I also ‘met’ a new art technique up close that day, as well as the artist: The encaustic painting technique of layering melted beeswax and colored pigments. Linda Kimball starts with the wax and pigments and adds fabrics and layers of other embedded materials including, in some, gold-leaf. Her encaustics appear fragile as melted wax but the process gives this work surprising toughness.
The image Linda sent for this post is “Elaine Still Life” which won 3rd Place in the recent Visual Art Exchange’s 29th Annual Art Auction & Gala Silent & Live Auction. Yay, Linda! All of these encaustics’ layers of wax and imagery include “…a presence of ‘Elaine’”, a representation of her mother. Some of the ‘presences’ are quite visible, but some you’ll have to search for! I particularly like the texture layer added to the fruit in this still life, and can really appreciate the dream quality she affects.
Yuko lastly brought me over to the Moondog Cottage and introduced me to more of her work and also to Susan Dahlin, who was working away at one of her newer pieces. Susan’s work is as individual as she is and she is a prolific contemporary painter –a “colorist” in her words. Susan paints in oils with a pallet knife and mixes her thickly applied paints on the canvas versus the pallet.
The piece I highlight here is at first glance quite muted when viewed near her other works but the contrast of the textured earth and stone tones against the smooth sky give it a nice energy – energy being another reflection of Susan’s personality.
Our State Magazine writes of Susan: “…as each painting nears completion, she pulls out one of [her dad’s] old tubes and applies a little color from it. It’s a way, she says, ‘to stick a little bit of Dad in every painting’” –similarly embedding lineage as done in Linda’s encaustics and Yuko’s layering of heratige, and in the many layers of nature in Sue’s paintings.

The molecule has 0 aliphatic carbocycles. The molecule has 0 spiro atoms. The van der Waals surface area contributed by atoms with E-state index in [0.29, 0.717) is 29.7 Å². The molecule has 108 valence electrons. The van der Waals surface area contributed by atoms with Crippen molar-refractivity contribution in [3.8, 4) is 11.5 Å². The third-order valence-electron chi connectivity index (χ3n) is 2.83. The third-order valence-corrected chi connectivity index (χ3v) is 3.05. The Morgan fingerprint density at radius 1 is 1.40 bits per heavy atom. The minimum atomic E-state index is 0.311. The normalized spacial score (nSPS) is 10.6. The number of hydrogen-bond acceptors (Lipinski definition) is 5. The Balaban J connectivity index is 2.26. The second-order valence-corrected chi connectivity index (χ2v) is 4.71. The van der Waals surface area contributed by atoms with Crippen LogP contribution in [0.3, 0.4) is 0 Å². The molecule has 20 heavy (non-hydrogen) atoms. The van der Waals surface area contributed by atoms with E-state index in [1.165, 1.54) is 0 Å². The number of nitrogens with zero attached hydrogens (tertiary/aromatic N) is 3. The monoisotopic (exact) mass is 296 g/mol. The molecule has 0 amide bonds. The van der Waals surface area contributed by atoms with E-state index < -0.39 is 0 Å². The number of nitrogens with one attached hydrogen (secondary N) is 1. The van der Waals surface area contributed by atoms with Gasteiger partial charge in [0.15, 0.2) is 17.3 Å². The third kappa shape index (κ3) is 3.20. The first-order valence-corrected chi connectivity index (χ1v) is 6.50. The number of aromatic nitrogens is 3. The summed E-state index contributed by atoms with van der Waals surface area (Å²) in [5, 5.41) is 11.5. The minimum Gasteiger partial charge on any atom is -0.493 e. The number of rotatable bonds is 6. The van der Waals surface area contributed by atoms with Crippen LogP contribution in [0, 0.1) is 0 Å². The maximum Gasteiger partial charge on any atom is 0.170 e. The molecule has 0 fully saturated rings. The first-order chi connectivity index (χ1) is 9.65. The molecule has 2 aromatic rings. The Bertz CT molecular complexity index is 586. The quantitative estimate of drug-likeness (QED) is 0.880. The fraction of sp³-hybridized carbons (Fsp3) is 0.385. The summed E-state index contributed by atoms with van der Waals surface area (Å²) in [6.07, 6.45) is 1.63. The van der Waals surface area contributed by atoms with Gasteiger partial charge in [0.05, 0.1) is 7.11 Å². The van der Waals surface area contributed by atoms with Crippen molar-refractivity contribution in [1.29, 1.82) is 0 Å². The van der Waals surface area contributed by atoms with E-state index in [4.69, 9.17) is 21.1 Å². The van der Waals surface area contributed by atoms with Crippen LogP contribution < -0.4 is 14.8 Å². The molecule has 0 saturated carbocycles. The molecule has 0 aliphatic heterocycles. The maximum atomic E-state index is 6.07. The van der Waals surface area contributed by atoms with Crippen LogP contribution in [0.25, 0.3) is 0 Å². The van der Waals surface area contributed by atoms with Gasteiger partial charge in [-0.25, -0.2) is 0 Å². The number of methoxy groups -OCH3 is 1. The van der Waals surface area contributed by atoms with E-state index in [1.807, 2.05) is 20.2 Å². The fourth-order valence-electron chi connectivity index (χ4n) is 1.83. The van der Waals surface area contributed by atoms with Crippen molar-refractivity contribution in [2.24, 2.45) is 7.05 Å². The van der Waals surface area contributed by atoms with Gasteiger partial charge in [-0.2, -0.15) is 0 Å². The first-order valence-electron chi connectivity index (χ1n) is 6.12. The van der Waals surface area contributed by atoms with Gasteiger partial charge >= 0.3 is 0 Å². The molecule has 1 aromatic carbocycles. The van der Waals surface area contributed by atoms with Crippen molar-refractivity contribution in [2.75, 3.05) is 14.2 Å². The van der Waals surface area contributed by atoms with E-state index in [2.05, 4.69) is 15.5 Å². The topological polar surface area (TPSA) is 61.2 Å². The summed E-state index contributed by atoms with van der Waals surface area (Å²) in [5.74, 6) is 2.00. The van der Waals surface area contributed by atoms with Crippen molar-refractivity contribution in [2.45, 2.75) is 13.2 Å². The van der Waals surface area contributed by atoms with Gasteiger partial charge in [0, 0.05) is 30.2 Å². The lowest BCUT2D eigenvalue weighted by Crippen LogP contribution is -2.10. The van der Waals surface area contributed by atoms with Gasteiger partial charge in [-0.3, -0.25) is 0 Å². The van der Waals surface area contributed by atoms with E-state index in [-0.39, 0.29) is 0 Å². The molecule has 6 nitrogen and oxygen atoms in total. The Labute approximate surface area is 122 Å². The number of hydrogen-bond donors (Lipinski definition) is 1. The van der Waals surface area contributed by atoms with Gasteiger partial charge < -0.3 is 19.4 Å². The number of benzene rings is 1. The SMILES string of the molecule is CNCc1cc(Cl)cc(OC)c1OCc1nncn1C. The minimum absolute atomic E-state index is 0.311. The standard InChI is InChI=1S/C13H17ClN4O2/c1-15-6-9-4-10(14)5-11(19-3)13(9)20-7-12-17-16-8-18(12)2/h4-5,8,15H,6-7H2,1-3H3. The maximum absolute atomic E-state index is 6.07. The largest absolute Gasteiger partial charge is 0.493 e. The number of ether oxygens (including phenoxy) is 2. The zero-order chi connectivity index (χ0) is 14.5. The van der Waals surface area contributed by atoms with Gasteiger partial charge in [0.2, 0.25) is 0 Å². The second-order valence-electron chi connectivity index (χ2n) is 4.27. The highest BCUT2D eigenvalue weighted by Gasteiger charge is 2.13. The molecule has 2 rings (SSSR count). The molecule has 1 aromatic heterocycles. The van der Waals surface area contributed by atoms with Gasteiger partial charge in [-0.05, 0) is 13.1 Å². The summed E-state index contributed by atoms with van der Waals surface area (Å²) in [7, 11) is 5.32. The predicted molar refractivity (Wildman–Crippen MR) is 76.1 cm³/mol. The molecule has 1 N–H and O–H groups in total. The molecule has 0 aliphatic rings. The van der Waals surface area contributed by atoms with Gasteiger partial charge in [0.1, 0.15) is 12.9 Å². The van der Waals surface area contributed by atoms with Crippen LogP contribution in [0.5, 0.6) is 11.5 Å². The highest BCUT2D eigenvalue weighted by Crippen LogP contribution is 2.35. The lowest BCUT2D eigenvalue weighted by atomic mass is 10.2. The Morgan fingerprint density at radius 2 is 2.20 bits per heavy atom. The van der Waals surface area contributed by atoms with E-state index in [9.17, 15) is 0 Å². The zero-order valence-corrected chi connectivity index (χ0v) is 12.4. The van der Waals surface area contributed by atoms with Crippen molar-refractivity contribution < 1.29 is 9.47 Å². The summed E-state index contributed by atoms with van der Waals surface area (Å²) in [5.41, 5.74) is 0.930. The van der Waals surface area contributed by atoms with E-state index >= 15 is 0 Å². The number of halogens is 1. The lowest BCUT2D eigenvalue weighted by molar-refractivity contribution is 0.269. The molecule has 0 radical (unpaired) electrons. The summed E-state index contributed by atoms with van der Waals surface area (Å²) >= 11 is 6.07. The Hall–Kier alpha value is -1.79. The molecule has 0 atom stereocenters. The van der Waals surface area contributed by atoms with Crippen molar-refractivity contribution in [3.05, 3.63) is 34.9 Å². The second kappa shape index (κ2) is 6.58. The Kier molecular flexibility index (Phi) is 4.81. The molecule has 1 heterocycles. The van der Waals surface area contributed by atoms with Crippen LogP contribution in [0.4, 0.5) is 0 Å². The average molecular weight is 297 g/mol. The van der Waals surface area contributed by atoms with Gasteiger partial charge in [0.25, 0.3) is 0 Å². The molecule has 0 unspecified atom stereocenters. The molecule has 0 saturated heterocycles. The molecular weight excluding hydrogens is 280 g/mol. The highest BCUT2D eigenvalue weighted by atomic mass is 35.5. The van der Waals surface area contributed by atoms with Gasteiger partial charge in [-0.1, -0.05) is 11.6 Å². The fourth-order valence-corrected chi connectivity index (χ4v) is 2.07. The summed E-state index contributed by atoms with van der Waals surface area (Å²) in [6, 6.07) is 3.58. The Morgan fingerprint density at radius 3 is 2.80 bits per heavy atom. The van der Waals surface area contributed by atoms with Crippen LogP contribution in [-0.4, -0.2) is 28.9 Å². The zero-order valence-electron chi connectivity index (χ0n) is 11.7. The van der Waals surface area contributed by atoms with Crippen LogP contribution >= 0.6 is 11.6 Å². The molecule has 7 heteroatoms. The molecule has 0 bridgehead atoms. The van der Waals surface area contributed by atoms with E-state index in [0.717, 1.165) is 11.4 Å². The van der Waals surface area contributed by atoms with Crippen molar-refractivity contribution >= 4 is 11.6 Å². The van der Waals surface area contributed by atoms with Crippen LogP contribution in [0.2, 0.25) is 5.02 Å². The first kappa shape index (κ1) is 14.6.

Look for a link to the video from ‘Tarheel Traveler’ on her website from when her family artists visited – so fun for me to hear Norske accents again –Mom always did claim her as a daughter when we would see her on the TV…!
As if having all this eclectic collection of work and artists to meet isn’t enough for a visit, the Roundabout Art Collective also has a gift shop where the artists offer items for sale including small scale pieces, greeting card repro’s and even some sale items of full-scale work. Give yourself a lift with a visit to this gallery if you’re in need of a popping hot art gift, want to peruse armfuls of collections to brighten a not so sunny day, or to meet the artists who can excite you about a potential investment in their art. You can find more info about each of these and the other 20 or so very interesting and welcoming artists online, but I hope you’ll take my suggestion and visit in person.
Question: Have you ever happened into a shop and found you’d happened upon a landscape that harmonized really well with your interests? Post your experience in the comments and drop me a link if you think I’d like to check it out on my trekking!